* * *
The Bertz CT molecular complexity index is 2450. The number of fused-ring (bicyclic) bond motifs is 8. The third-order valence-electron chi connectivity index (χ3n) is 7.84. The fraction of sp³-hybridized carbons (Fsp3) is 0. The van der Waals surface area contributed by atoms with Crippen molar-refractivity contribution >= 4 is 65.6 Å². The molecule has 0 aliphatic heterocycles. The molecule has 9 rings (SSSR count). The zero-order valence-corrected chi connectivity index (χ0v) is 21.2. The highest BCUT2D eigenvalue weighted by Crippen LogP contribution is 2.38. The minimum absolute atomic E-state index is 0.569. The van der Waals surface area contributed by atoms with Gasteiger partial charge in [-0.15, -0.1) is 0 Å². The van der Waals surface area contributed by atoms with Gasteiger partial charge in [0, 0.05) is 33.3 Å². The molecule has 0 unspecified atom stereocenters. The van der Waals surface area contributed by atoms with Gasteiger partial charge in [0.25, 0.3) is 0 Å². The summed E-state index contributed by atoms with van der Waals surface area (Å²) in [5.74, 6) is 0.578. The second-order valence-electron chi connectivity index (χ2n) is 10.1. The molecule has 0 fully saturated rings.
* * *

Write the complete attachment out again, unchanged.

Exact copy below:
The Bertz CT molecular complexity index is 2450. The number of fused-ring (bicyclic) bond motifs is 8. The third-order valence-electron chi connectivity index (χ3n) is 7.84. The fraction of sp³-hybridized carbons (Fsp3) is 0. The van der Waals surface area contributed by atoms with Crippen molar-refractivity contribution >= 4 is 65.6 Å². The molecule has 0 aliphatic heterocycles. The molecule has 9 rings (SSSR count). The zero-order valence-corrected chi connectivity index (χ0v) is 21.2. The highest BCUT2D eigenvalue weighted by Crippen LogP contribution is 2.38. The minimum absolute atomic E-state index is 0.569. The van der Waals surface area contributed by atoms with Gasteiger partial charge in [-0.15, -0.1) is 0 Å². The van der Waals surface area contributed by atoms with Gasteiger partial charge in [0, 0.05) is 33.3 Å². The molecule has 0 unspecified atom stereocenters. The van der Waals surface area contributed by atoms with Gasteiger partial charge in [0.25, 0.3) is 0 Å². The summed E-state index contributed by atoms with van der Waals surface area (Å²) in [5.74, 6) is 0.578. The second-order valence-electron chi connectivity index (χ2n) is 10.1. The molecule has 0 fully saturated rings.